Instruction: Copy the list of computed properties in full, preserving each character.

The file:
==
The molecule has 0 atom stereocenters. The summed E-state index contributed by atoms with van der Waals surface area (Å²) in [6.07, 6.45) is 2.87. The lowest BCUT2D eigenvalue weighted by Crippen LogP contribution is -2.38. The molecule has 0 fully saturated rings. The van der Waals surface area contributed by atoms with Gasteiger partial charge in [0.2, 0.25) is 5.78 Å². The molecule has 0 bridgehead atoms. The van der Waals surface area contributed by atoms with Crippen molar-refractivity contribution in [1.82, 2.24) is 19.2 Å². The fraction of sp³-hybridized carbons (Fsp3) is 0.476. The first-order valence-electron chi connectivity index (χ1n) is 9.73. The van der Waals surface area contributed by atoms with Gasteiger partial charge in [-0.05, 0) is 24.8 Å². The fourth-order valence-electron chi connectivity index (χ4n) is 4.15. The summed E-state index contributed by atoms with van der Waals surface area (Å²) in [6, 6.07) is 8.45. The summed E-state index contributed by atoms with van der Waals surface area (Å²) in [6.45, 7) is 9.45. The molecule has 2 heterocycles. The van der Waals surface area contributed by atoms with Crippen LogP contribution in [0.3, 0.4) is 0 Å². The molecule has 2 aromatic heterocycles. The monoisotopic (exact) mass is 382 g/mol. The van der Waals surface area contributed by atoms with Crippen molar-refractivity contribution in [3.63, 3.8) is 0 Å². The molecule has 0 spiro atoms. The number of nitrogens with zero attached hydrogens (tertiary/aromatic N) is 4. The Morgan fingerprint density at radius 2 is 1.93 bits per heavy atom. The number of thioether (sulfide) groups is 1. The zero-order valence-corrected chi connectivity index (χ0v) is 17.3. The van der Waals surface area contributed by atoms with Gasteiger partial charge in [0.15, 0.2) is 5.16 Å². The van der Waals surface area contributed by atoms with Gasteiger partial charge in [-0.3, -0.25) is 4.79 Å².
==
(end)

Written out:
The molecule has 0 atom stereocenters. The summed E-state index contributed by atoms with van der Waals surface area (Å²) in [6.07, 6.45) is 2.87. The lowest BCUT2D eigenvalue weighted by Crippen LogP contribution is -2.38. The molecule has 0 fully saturated rings. The van der Waals surface area contributed by atoms with Gasteiger partial charge in [0.2, 0.25) is 5.78 Å². The molecule has 0 bridgehead atoms. The van der Waals surface area contributed by atoms with Crippen molar-refractivity contribution in [1.82, 2.24) is 19.2 Å². The fraction of sp³-hybridized carbons (Fsp3) is 0.476. The first-order valence-electron chi connectivity index (χ1n) is 9.73. The van der Waals surface area contributed by atoms with Gasteiger partial charge in [-0.05, 0) is 24.8 Å². The fourth-order valence-electron chi connectivity index (χ4n) is 4.15. The summed E-state index contributed by atoms with van der Waals surface area (Å²) in [6, 6.07) is 8.45. The summed E-state index contributed by atoms with van der Waals surface area (Å²) in [6.45, 7) is 9.45. The molecule has 2 heterocycles. The van der Waals surface area contributed by atoms with Crippen LogP contribution in [0.3, 0.4) is 0 Å². The molecule has 2 aromatic heterocycles. The monoisotopic (exact) mass is 382 g/mol. The van der Waals surface area contributed by atoms with Crippen molar-refractivity contribution in [3.63, 3.8) is 0 Å². The molecule has 0 spiro atoms. The number of nitrogens with zero attached hydrogens (tertiary/aromatic N) is 4. The Morgan fingerprint density at radius 2 is 1.93 bits per heavy atom. The number of thioether (sulfide) groups is 1. The zero-order valence-corrected chi connectivity index (χ0v) is 17.3. The van der Waals surface area contributed by atoms with Gasteiger partial charge in [0.15, 0.2) is 5.16 Å². The van der Waals surface area contributed by atoms with Gasteiger partial charge in [-0.3, -0.25) is 4.79 Å².